Both the Department of Health and Human Services and the American College of Obstetricians and Gynecologists reject routine screening for genital herpes. A federal survey in the early 1990s found that 21 percent of American adults had the infection and a follow-up survey this decade found that the national prevalence had fallen to 17 percent, according to a recent article in the Washington Post.

So why is GlaxoSmithKline, maker and marketer of Valtrex, an expensive brand name drug for the treatment of herpes symptoms (not a cure), running a campaign that includes an advertisement in publications and on radio stations with largely black audiences in cities including Baltimore, Detroit and Atlanta?

According to the Post story:

The “Say Yes to Knowing” campaign partners Glaxo with the National Medical Association, the country’s main society of black physicians, and the American Social Health Association (ASHA), a nearly century-old organization devoted to fighting what used to be called “venereal disease.” Each has received money from Glaxo in the past, although no donations were made in connection with this effort.

The campaign was introduced last month in Detroit, where it had the support of the local health department. In Baltimore the health commissioner has declined to endorse it.

So why is there this division among healthcare experts about the campaign? Has it something to do with race?

“Consider the facts specific to African Americans and genital herpes,” says Jay Bolling, President of Roska Healthcare Advertising:

  • Blacks have greater than twice the rate of infection by herpes than whites (48% vs. 21%)
  • Only 10% who tested positive knew they were infected (asymptomatic)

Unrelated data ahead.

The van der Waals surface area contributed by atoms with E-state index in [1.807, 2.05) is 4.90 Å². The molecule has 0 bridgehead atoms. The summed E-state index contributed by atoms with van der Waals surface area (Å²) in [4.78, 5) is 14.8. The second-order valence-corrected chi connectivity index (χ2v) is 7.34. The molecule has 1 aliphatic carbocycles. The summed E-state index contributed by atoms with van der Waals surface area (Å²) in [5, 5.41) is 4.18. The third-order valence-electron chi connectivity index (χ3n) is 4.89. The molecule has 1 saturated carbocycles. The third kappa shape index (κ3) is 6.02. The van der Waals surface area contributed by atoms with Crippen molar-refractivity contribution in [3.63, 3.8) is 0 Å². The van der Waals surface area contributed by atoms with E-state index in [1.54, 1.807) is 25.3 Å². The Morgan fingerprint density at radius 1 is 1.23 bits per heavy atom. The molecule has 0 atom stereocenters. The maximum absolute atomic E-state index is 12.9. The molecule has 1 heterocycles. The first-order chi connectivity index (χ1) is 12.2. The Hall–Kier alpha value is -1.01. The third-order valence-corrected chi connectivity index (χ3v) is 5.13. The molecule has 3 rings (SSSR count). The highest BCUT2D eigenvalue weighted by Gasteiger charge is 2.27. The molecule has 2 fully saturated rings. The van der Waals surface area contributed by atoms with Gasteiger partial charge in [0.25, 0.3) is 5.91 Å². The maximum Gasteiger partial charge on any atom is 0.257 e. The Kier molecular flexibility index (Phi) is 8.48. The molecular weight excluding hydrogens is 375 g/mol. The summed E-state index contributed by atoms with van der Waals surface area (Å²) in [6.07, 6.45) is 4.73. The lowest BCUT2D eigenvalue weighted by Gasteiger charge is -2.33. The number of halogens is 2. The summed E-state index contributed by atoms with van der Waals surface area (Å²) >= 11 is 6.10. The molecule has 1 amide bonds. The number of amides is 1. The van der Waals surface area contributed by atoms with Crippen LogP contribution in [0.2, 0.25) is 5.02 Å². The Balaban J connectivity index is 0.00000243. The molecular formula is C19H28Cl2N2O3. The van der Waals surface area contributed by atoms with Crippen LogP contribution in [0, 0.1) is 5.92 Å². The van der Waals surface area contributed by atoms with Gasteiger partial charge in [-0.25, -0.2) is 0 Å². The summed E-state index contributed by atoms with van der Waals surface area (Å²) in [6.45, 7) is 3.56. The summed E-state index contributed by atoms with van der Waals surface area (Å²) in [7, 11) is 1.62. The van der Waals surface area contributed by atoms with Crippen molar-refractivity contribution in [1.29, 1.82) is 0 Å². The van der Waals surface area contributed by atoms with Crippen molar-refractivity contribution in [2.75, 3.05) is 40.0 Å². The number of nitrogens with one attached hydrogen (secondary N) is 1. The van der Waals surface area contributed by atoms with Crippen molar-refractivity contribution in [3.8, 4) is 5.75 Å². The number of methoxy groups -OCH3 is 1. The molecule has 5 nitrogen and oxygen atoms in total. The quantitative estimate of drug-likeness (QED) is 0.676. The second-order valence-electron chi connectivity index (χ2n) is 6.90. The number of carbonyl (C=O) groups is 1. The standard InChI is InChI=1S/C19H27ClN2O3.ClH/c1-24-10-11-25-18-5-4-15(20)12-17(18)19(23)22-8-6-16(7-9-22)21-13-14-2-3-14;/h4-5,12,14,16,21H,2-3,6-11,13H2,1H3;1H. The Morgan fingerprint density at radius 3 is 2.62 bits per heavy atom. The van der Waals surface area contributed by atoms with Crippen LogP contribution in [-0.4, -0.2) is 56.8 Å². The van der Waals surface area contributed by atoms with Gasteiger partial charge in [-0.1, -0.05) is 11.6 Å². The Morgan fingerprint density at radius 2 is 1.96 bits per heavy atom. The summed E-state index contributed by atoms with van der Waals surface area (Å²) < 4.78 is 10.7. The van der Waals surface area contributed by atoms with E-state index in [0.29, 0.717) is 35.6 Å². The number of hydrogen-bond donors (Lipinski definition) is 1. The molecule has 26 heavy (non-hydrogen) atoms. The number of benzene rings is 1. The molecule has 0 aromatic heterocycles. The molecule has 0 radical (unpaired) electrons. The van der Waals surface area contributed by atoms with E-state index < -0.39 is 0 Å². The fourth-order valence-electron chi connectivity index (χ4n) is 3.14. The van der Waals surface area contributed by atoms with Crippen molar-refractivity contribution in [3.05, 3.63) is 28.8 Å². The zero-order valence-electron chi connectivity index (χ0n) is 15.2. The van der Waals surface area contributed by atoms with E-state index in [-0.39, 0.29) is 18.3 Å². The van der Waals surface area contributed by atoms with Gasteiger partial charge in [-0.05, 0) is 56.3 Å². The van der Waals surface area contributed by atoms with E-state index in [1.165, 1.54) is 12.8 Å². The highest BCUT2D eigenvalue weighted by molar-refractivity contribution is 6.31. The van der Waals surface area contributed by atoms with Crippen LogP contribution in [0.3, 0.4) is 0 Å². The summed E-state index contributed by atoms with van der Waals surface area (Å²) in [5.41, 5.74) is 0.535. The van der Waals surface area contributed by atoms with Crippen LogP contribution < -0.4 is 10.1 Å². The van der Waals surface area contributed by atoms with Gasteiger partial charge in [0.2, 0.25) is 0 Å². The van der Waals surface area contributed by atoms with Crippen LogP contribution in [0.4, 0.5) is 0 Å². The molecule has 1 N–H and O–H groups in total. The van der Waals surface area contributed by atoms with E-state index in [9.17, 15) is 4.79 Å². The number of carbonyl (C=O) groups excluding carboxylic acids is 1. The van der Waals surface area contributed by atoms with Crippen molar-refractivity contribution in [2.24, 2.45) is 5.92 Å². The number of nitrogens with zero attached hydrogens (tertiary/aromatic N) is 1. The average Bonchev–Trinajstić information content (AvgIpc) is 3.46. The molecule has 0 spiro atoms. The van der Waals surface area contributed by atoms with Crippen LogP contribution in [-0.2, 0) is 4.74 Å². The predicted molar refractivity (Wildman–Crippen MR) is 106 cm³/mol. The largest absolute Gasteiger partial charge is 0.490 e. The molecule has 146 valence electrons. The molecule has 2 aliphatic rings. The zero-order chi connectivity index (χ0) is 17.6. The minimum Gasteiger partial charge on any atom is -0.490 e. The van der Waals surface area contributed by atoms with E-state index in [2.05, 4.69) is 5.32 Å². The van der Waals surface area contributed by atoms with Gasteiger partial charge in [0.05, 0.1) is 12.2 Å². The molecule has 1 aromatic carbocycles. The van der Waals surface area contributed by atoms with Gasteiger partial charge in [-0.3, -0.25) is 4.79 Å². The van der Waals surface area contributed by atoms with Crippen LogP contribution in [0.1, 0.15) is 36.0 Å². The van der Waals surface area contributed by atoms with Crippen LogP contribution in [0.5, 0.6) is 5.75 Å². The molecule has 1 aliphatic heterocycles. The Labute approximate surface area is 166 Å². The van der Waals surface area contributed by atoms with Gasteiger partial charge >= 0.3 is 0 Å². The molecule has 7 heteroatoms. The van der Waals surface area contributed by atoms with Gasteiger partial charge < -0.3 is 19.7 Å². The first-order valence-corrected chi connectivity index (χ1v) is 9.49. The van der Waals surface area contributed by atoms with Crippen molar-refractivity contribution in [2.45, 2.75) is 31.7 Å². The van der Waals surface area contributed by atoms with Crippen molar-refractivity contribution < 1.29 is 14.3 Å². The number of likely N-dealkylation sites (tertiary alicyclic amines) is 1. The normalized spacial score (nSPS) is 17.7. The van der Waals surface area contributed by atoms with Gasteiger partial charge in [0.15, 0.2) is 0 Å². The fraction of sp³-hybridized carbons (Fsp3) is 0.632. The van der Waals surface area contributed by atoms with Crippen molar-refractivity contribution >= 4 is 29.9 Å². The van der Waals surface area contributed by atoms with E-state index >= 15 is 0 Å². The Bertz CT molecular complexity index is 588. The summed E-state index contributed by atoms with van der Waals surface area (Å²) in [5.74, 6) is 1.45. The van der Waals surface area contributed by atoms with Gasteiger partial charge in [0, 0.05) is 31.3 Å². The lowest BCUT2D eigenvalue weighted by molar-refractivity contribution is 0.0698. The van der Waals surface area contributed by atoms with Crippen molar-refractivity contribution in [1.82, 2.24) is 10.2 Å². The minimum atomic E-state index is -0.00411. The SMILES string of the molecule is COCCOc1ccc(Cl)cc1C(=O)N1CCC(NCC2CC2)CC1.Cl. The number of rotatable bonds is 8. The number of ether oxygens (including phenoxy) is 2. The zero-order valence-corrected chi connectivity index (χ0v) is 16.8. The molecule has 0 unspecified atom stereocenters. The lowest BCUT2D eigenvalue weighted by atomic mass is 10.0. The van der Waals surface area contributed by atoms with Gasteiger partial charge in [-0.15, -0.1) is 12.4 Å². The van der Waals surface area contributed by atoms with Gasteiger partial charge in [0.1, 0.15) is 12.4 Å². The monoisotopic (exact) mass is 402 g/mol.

• People without symptoms can transmit the virus
  • Infection triples the risk of acquiring AIDS from an HIV-infected person
  • Treatment cuts the odds of transmission in half

[Note: I have interviewed Bolling in a recent Pharma Marketing Talk podcast: Faith-based Unbranded Marketing: How to Educate, Engage and Empower members of the African American Community.]

“If these statistics were associated with hypertension, high cholesterol, asthma or breast cancer -all disease states for which African Americans are at considerably higher risk – would we even be having this conversation??”, asks Bolling. “Just because people are ‘uncomfortable’ talking about sexually-transmitted diseases, should we bury our heads in the sand and avoid the discussion? Have we learned nothing from the success of raising AIDS awareness and its significant impact on diagnosis/treatment/death rates?”

It seems that the main benefit of treatment of herpes with Valtrex is the claim that it “cuts the odds of transmission in half.” Sounds like a big deal, except when you look at the actual data. Without treatment: 4%, with treatment: 2%.

An axiom of pharma marketing is: When speaking of benefits, use relative terms (“decrease by half”, etc.), but when discussing risks, use absolute numbers (“4% vs. 2%”, for example). If the odds of having a heart attack using Valtrex were higher than placebo, I am sure absolute numbers would be trotted out.

Besides, there are other ways of decreasing the rate of transmission, including use of condoms:

Do condoms protect from Herpes and is their a vaccine for herpes? I believe that black folks need to get together amongst our selves and have serious and real conversation about health.

One aspect of the conversation on health should include teaching that all unmarried black people having sex should be using condoms. Period.

It is the only way to cut the rate of aids I believe the preachers (many of whom carry on extra marrital affairs) should start advising the brothas in church to use condoms if they dont wait until marraige. A female elder in the church should advise very strongly that unmarried women having sex make sure their partners use condoms during sex.

The church needs to start talking about responsible sexual behavior as well as the monumental importance of brothas taking care of their children but black parents being proactive and talking to their children honestly about responsible sexual behavior and protection.

I think the black church needs to start talking about herpes and all other sexually transmitted diseases, they need to set up hiv testing and treatment centers in all of their churches they can teach each other how to set up these services one by one.

Black people really need to stop living in denial and do something to change our all to often sad realities.